Obesity is a rapidly growing threat to the health of people worldwide, and will most likely lead to other life threatening diseases if not treated. According to the WHO Consultation (2000), Obesity has been around since the end of the Persian rule in 332 BC, but insufficient knowledge was known about the present condition. Some indicated our metabolisms obeyed the laws of thermodynamics, and others thought it was caused by the presence of too many fat cells. However, obesity is simply defined as excess body fat, specifically someone with a BMI at or above 30. Now we know this unfortunate condition can simply be identified by the patients BMI and treated by diet, exercise, and therapy. An alternative treatment called gastric bypass surgery has been made available for long term treatment, but is costly and invasive. However, as our standards of living increase, obesity will consistently pose a threat to societies around the world.
Obesity is genetic, metabolic, and physiologic. Some environmental factors play a huge rule in the condition. A report was made with over one-hundred variables “that directly or indirectly influence energy balance and body weight” (Thompson, J., & Manore, M. M., 2017, p. 374). According to Thompson and Manore, biology, physical activity environment, individual physical activity, individual psychology, societal influences, food environment, and food consumption are just a few of the variables stated and described in the report. With over one-hundred variables that influence obesity, it’s clearly a complex condition. For example, food consumption in America has an issue of oversized portions. In most restaurants both chain and non-chain, but it was found that “Meals from non-chain restaurants contained 1,205 465 kcals/meal…Ninety-two percent of meals exceeded typical energy requirements for a single eating occasion” (Urban et al., 2016). If obesity has a direct correlation with energy balance, then according to the energy balance equation, the patient must decrease energy intake and/or increase energy output. Obesity treatment is extremely challenging due to the overload of factors, and most people will become frustrated with their current state leading them to choose the worst possible solution, the fad diet.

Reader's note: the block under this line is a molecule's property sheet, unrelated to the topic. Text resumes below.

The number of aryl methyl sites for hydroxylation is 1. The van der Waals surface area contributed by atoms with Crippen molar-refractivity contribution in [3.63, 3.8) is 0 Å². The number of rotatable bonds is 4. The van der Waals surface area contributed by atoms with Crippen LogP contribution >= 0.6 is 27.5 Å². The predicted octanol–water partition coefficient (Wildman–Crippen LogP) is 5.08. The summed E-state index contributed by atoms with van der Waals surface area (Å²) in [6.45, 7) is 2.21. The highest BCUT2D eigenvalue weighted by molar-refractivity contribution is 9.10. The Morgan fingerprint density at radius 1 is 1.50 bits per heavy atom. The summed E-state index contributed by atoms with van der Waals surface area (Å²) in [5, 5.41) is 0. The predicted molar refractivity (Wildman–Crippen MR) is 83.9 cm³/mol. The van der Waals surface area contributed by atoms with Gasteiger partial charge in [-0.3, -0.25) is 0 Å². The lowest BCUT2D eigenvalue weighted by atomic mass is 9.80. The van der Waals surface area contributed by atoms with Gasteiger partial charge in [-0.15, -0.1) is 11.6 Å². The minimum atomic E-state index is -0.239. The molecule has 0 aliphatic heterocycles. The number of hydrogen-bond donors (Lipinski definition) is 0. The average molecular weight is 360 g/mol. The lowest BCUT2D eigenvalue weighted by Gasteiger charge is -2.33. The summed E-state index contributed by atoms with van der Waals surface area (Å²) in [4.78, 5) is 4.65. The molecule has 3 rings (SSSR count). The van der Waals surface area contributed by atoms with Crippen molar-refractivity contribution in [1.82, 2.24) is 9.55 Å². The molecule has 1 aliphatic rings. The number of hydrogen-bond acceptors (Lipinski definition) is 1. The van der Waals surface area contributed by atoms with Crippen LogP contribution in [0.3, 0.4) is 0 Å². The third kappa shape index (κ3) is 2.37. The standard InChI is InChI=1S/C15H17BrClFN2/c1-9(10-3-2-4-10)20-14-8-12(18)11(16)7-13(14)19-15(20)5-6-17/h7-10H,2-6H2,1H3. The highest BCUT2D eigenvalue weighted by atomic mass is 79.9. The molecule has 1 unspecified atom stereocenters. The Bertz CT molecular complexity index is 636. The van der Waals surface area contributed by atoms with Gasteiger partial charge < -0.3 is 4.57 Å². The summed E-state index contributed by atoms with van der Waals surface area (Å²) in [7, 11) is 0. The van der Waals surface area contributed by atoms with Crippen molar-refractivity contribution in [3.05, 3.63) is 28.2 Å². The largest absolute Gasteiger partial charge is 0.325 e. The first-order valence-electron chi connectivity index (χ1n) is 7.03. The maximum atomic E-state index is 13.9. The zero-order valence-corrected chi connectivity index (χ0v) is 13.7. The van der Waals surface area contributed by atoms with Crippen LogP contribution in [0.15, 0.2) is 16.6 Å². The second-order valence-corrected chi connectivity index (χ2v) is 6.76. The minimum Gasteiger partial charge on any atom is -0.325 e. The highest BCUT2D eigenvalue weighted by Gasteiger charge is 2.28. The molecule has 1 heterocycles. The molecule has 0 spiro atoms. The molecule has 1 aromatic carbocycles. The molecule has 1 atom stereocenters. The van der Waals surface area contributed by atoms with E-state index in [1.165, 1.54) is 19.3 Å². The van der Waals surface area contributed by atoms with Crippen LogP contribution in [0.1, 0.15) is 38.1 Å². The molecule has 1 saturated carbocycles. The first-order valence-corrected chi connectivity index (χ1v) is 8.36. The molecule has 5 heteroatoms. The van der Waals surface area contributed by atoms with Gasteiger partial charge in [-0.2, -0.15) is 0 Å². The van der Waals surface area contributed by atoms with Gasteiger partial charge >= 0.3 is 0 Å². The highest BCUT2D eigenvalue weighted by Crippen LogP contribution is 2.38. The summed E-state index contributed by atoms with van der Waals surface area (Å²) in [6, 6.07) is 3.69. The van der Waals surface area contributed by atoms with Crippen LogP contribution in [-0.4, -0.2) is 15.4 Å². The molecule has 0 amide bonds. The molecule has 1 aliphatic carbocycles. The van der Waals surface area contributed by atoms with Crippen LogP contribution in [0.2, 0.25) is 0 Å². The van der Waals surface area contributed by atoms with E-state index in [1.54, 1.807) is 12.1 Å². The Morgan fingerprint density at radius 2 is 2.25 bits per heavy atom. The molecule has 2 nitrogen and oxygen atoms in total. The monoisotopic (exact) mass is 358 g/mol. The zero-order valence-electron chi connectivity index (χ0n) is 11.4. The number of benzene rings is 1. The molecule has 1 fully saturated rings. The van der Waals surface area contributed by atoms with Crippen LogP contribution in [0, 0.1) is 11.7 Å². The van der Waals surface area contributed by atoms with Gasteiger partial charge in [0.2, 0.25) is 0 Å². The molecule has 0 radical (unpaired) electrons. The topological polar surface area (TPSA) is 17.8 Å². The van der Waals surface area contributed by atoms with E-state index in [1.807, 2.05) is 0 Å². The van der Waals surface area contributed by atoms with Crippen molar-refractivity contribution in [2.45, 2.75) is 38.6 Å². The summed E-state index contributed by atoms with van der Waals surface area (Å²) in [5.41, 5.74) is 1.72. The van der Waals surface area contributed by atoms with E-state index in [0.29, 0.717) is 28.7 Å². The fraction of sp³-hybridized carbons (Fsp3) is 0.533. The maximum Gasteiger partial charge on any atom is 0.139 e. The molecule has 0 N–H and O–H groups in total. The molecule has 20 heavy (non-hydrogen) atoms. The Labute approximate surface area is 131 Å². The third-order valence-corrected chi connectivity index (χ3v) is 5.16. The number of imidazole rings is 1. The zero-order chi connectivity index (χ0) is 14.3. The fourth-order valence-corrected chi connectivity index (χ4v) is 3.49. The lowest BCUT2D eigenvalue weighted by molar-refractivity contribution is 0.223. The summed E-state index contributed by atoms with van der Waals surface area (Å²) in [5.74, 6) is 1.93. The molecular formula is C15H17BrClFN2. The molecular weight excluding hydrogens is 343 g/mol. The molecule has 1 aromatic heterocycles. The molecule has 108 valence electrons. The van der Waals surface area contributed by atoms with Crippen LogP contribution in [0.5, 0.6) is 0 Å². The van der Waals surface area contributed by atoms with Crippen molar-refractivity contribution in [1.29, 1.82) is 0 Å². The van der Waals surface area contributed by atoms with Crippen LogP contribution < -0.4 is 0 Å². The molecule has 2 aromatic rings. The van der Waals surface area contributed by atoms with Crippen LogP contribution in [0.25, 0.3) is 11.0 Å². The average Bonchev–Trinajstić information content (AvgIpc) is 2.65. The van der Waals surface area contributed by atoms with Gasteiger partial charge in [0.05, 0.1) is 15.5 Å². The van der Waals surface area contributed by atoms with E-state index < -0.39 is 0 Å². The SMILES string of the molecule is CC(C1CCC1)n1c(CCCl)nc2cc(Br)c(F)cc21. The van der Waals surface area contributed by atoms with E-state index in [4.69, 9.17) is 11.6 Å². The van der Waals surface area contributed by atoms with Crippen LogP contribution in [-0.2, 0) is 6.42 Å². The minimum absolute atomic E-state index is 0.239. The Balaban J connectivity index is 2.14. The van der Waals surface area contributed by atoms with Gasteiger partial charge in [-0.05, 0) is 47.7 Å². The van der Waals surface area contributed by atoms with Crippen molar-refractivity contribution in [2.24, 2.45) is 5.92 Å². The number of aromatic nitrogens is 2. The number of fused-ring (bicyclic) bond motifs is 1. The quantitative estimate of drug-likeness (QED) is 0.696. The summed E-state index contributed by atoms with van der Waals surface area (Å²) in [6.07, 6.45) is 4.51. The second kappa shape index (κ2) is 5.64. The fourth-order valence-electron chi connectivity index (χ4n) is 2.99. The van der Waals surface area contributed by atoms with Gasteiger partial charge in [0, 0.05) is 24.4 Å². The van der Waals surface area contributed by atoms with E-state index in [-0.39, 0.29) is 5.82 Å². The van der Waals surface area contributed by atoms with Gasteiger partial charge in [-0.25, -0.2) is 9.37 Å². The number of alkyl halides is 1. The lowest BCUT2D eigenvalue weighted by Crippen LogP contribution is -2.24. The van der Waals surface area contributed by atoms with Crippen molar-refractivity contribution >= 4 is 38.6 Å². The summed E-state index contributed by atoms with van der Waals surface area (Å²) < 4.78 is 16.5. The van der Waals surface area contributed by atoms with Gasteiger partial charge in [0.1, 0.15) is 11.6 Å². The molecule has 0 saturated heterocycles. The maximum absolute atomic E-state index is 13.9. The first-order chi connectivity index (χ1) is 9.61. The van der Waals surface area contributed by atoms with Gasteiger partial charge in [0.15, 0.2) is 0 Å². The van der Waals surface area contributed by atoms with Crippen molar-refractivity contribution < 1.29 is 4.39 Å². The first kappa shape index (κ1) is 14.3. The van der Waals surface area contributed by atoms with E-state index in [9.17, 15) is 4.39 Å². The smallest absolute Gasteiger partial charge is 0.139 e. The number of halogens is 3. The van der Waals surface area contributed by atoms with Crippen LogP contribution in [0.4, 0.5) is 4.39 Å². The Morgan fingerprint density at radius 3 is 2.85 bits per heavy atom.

The cabbage soup diet, lemonade diet, and the baby food diet, are just a few out of the hundreds of outrageous fad diets in our society. Fad diets can be easily spotted and avoided when taking caution. They sometimes promise a quick fix or imply their magic foods can quicken fat loss. Worst of all, they exclude important macronutrients, such as carbohydrates (“Weight Loss and Fad Diets”). Carbohydrates are the initial fuel source for your body, because they can be converted to glucose rather quickly. According to Professor Jennie Brand- Miller at the University of Sydney, “studies show that people following low carb diets do lose weight faster but they are not in a good mood, even after a year or more. So it’s a good idea not to avoid carbohydrate, but try to choose the best type.” The best type of carbohydrates refers to the rate at which they are digested; the glycemic index. “Foods with a low glycemic index such as legumes, pasta, fruit, and dairy products have been linked to greater weight loss and better weight control” (Brand-Miller, Jennie). In Europe, a study was conducted on 1,209 overweight adults from eight different countries. Over a 26-week period they were assigned to one of the diets listed: a low-protein and low glycemic index diet, a low-protein and high glycemic- index diet, a high protein and low-glycemic index diet, and a high-protein and high- glycemic index diet. This research found that the high-protein and low-glycemic index diet led to a maintenance of weight loss (Larsen, T.M. et al., 2010). In another study, “the results indicate that energy restriction is more important for induction of weight loss than macronutrient composition” (Wadden, Thomas A., Bray, George A.,2018, p. 315). Weight loss, and specifically obesity treatment is as simple as calories in and calories out. It’s important to provide obese individuals with options, and chose the one that fits their personal preferences and health needs (Wadden, Thomas A., Bray, George A.,2018, p. 315).